The Other Catholic Higher Education
Since most Catholic colleges won't do their job, bring the faith to secular schools.


Today’s young people are not much to blame. They see that Wall Street philosophy firms are not paying much these days (or any days), and they do not want to be unemployed poets. Of course the benefits of a genuine Catholic education lie elsewhere than in the job market, but they are largely invisible and long-term. Furthermore, acquiring a real education of any sort is very hard work. Who would be such a chump as to pay a premium for the privilege? When all you can get at a “Catholic” school is some pious platitudes wrapped around the same product that is discounted elsewhere, a savvy shopper makes the easy call.

The truth is and has always been that demand for Catholic education has to be stimulated from the top down. The challenge is that people who scarcely grasp a product’s benefits must be persuaded to buy it at a high price. This is not impossible. The history of advertising shows that people can be persuaded to pay for products they had not wanted and that do them no real good. (Remember Pet Rocks?) In the case of Catholic education, people — kids and their parents and potential donors — have to be persuaded by credible spokesmen that the Catholic faith, which they should hold dear, requires a major investment for its transmission and flourishing. This sales job calls for exertion and authoritative testimony to a subtle but unsurpassably valuable payoff.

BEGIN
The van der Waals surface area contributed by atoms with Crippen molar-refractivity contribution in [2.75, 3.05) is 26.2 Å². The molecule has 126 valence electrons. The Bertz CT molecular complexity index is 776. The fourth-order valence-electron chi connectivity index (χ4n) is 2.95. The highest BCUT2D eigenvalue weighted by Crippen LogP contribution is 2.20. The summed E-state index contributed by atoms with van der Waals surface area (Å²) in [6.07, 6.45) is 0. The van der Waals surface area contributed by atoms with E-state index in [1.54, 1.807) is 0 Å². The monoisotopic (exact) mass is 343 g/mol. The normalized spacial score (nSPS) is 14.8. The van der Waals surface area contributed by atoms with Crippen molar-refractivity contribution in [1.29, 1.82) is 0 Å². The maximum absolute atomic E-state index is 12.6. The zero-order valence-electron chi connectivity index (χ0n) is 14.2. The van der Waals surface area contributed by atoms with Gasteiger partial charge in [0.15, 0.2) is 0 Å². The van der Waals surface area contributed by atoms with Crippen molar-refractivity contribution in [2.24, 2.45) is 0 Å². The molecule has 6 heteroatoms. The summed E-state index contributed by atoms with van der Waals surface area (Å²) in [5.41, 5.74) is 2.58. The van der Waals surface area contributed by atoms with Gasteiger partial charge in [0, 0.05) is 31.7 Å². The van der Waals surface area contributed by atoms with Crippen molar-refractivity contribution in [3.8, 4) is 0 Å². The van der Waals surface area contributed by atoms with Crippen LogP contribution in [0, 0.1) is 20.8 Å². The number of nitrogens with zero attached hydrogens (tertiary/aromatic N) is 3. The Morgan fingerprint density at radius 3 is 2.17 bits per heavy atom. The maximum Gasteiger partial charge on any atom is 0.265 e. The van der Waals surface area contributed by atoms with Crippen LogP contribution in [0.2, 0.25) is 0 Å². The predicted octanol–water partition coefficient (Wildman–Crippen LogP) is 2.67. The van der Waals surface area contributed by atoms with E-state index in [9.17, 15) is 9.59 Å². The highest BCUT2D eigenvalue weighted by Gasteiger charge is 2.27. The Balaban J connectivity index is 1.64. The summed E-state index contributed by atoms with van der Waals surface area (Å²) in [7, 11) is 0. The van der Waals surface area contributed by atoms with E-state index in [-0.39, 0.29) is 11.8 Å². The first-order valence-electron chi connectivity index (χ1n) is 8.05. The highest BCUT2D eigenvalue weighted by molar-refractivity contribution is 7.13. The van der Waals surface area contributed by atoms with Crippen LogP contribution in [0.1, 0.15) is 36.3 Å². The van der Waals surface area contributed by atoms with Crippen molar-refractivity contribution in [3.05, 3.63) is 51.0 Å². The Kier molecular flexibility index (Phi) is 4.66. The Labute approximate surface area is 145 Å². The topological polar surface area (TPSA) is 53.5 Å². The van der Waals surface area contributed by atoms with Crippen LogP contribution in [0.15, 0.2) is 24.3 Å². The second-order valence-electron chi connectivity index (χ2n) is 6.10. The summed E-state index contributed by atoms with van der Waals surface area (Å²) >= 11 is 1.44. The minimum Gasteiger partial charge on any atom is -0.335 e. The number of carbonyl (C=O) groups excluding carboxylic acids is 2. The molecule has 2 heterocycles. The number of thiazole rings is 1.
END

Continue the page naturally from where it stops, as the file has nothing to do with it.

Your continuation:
It is not going to happen. Some of yesterday’s promotional tools are (thankfully) no longer in use. Young women are not “finished” any more; the best colleges no longer discriminate against Catholic applicants; bishops no longer preach against, much less forbid attendance at, non-Catholic colleges. (Justly so, given the sorry state of today’s “Catholic” colleges.) Lamentable but no less consequential is the waning of “feeder” parochial high schools, and the whole cultural devaluation of religious education for anyone who is not going into specifically religious work. And, as I said, the competition from cheaper public institutions is fierce.

The flagship Catholic institutions could arrest (up to a point) this decline in demand. Notre Dame and Georgetown could flourish today as bastions of a genuinely Catholic education. Their large, loyal, and generous alumni base protects them financially. They do not compete with public universities, at least not nearly as intensely and precariously as do the vast majority of Catholic institutions. If these leadership schools preached the gospel of Catholic education in and out of season, they could stimulate demand for it all the way down the academic food chain. High-school seniors denied admission to Notre Dame would still want what Notre Dame has to offer, and would likely seek it at another Catholic institution.